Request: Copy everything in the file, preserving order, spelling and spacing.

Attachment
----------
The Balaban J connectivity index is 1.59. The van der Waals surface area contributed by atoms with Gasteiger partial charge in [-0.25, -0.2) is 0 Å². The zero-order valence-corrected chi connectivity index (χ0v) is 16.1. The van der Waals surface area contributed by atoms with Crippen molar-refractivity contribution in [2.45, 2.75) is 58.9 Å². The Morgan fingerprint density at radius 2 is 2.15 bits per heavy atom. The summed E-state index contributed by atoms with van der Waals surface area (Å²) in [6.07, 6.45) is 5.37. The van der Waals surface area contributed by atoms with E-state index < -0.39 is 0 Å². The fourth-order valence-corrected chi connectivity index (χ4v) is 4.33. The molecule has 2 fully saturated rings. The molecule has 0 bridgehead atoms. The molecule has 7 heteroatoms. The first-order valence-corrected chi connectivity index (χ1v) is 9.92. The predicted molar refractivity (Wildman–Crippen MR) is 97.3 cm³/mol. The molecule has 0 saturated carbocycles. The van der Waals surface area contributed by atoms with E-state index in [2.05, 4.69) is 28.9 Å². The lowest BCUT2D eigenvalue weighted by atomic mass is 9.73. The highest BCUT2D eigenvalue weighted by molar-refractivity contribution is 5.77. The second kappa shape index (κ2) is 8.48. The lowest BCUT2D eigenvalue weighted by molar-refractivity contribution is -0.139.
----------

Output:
The Balaban J connectivity index is 1.59. The van der Waals surface area contributed by atoms with Gasteiger partial charge in [-0.25, -0.2) is 0 Å². The zero-order valence-corrected chi connectivity index (χ0v) is 16.1. The van der Waals surface area contributed by atoms with Crippen molar-refractivity contribution in [2.45, 2.75) is 58.9 Å². The Morgan fingerprint density at radius 2 is 2.15 bits per heavy atom. The summed E-state index contributed by atoms with van der Waals surface area (Å²) in [6.07, 6.45) is 5.37. The van der Waals surface area contributed by atoms with E-state index < -0.39 is 0 Å². The fourth-order valence-corrected chi connectivity index (χ4v) is 4.33. The molecule has 2 fully saturated rings. The molecule has 0 bridgehead atoms. The molecule has 7 heteroatoms. The first-order valence-corrected chi connectivity index (χ1v) is 9.92. The predicted molar refractivity (Wildman–Crippen MR) is 97.3 cm³/mol. The molecule has 0 saturated carbocycles. The van der Waals surface area contributed by atoms with E-state index in [2.05, 4.69) is 28.9 Å². The lowest BCUT2D eigenvalue weighted by atomic mass is 9.73. The highest BCUT2D eigenvalue weighted by molar-refractivity contribution is 5.77. The second kappa shape index (κ2) is 8.48. The lowest BCUT2D eigenvalue weighted by molar-refractivity contribution is -0.139.